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What Is Alogliptin and Metformin Used For?

How Does This Medicine Work?

As mentioned already, alogliptin and metformin contains two diabetes medicines that work in different ways to control blood sugar.
 
Alogliptin belongs to a group of medicines known as dipeptidyl peptidase-4 (DPP-4) inhibitors. DPP-4 is an enzyme that breaks down certain hormones known as incretin hormones. These hormones cause insulin to be released from the pancreas (which lowers blood glucose levels) in response to meals. They also reduce the amount of glucagon released by the pancreas, which reduces glucose (sugar) production by the liver.
 
By blocking the DPP-4 enzyme, alogliptin and metformin increases the level of incretin hormones in the blood. This causes more insulin to be made in response to meals, and reduces the amount of glucose made by the liver.
 
Metformin belongs to a group of medicines known as biguanides. It lowers blood sugar levels in several ways, including by:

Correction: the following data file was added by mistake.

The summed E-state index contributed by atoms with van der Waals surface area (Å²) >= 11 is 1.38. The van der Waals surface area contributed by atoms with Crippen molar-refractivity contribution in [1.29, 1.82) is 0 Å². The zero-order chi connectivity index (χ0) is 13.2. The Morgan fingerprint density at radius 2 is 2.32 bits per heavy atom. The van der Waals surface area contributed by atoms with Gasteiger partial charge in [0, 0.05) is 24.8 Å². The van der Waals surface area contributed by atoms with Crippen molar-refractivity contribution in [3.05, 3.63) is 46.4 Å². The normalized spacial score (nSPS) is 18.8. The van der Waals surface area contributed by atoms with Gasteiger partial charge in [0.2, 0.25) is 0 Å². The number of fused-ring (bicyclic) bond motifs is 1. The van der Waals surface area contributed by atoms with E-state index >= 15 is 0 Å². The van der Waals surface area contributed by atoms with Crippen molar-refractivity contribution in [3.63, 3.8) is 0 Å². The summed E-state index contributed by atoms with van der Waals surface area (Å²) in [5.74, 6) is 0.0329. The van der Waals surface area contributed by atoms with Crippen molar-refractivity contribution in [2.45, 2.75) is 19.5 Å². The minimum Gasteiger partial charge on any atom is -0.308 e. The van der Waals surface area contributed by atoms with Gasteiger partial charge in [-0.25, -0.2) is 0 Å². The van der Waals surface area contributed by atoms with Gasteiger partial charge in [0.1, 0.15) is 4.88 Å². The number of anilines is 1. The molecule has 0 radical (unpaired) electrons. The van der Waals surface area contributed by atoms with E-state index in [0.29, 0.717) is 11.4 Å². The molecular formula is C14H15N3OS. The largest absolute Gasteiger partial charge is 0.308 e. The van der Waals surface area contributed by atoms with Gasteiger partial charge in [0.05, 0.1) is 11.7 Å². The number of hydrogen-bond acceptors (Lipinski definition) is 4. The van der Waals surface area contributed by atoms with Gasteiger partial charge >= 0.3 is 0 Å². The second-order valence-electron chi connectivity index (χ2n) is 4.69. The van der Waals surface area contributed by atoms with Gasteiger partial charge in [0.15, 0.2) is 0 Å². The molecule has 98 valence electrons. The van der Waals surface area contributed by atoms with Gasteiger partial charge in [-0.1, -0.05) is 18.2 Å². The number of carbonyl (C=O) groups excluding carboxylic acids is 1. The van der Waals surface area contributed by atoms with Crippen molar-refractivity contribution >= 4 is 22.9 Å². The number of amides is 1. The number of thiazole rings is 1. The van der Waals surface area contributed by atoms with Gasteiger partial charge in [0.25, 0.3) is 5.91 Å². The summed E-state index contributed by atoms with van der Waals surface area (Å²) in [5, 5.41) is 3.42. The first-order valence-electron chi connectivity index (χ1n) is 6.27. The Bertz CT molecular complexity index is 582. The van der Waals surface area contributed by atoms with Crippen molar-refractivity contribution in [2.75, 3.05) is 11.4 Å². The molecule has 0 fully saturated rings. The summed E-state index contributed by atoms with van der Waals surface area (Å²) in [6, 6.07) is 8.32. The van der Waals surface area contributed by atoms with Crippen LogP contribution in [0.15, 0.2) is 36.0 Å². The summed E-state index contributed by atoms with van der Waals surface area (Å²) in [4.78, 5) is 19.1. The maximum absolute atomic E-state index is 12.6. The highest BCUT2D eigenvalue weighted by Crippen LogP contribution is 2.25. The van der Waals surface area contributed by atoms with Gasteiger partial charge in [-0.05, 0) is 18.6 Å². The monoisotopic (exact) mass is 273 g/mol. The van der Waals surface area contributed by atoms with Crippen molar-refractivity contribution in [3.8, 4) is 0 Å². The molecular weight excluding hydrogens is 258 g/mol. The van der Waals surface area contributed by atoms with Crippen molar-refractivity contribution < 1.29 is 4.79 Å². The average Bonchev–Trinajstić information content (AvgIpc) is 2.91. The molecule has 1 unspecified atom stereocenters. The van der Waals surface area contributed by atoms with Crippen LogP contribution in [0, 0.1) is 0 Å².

• Decreasing the amount of glucose made by the liver
  • Decreasing the amount of sugar absorbed into the body through the small intestines
  • Improving insulin sensitivity, which helps increase glucose uptake and use by cells.
 

Can Children Use It?

Alogliptin and metformin has not been adequately studied in children, and is not approved for use in children (usually defined as individuals younger than the age of 18). Talk to your child's healthcare provider about the risks and benefits of using this medication in children.
 

Is It Safe for Older Adults to Use Alogliptin and Metformin?

Yes -- older adults can use this medication. However, older adults are more likely to have reduced kidney function, which may put them at a higher risk for alogliptin and metformin side effects. If you are 80 years old or older, your healthcare provider should check your kidney function before starting treatment. People with kidney disease should not be treated with this medication.
 
7 Signs of High Blood Sugar

Alogliptin and Metformin Information

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